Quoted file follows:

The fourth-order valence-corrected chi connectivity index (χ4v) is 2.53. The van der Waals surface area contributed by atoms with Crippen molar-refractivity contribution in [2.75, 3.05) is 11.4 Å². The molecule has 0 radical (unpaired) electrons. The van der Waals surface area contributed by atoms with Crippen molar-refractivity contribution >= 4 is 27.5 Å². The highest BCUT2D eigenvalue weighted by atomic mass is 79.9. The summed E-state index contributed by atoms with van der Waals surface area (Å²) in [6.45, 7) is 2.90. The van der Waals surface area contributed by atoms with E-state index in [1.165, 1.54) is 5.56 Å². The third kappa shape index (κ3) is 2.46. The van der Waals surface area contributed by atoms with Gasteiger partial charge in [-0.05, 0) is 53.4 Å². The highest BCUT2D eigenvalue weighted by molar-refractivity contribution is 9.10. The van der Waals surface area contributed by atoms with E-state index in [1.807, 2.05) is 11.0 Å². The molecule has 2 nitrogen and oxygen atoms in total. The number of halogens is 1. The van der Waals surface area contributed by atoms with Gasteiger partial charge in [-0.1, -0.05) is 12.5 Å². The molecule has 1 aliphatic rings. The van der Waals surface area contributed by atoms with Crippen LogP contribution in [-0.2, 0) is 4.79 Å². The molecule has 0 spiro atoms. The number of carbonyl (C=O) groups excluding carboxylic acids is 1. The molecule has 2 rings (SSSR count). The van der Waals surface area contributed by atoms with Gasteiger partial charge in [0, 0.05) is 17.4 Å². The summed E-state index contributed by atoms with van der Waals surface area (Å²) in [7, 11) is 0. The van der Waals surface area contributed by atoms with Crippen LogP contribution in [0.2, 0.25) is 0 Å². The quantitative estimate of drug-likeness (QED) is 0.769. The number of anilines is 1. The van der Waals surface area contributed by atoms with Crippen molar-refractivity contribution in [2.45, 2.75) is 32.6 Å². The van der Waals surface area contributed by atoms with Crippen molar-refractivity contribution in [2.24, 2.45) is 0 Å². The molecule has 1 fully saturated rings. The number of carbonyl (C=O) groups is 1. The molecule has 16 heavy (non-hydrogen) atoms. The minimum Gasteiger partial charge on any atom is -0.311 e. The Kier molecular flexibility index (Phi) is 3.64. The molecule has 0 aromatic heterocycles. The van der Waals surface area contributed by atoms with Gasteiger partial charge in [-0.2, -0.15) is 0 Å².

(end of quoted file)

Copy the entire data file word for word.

The fourth-order valence-corrected chi connectivity index (χ4v) is 2.53. The van der Waals surface area contributed by atoms with Crippen molar-refractivity contribution in [2.75, 3.05) is 11.4 Å². The molecule has 0 radical (unpaired) electrons. The van der Waals surface area contributed by atoms with Crippen molar-refractivity contribution >= 4 is 27.5 Å². The highest BCUT2D eigenvalue weighted by atomic mass is 79.9. The summed E-state index contributed by atoms with van der Waals surface area (Å²) in [6.45, 7) is 2.90. The van der Waals surface area contributed by atoms with E-state index in [1.165, 1.54) is 5.56 Å². The third kappa shape index (κ3) is 2.46. The van der Waals surface area contributed by atoms with Gasteiger partial charge in [-0.05, 0) is 53.4 Å². The highest BCUT2D eigenvalue weighted by molar-refractivity contribution is 9.10. The van der Waals surface area contributed by atoms with E-state index in [1.807, 2.05) is 11.0 Å². The molecule has 2 nitrogen and oxygen atoms in total. The number of halogens is 1. The van der Waals surface area contributed by atoms with Gasteiger partial charge in [-0.1, -0.05) is 12.5 Å². The molecule has 1 aliphatic rings. The van der Waals surface area contributed by atoms with Crippen LogP contribution in [-0.2, 0) is 4.79 Å². The molecule has 0 spiro atoms. The number of carbonyl (C=O) groups excluding carboxylic acids is 1. The molecule has 2 rings (SSSR count). The van der Waals surface area contributed by atoms with Gasteiger partial charge in [0, 0.05) is 17.4 Å². The summed E-state index contributed by atoms with van der Waals surface area (Å²) in [7, 11) is 0. The van der Waals surface area contributed by atoms with Crippen LogP contribution in [0.2, 0.25) is 0 Å². The quantitative estimate of drug-likeness (QED) is 0.769. The number of anilines is 1. The van der Waals surface area contributed by atoms with Crippen molar-refractivity contribution in [2.45, 2.75) is 32.6 Å². The van der Waals surface area contributed by atoms with Crippen molar-refractivity contribution in [2.24, 2.45) is 0 Å². The molecule has 1 fully saturated rings. The number of carbonyl (C=O) groups is 1. The molecule has 16 heavy (non-hydrogen) atoms. The minimum Gasteiger partial charge on any atom is -0.311 e. The Kier molecular flexibility index (Phi) is 3.64. The molecule has 0 aromatic heterocycles. The van der Waals surface area contributed by atoms with Gasteiger partial charge in [-0.2, -0.15) is 0 Å².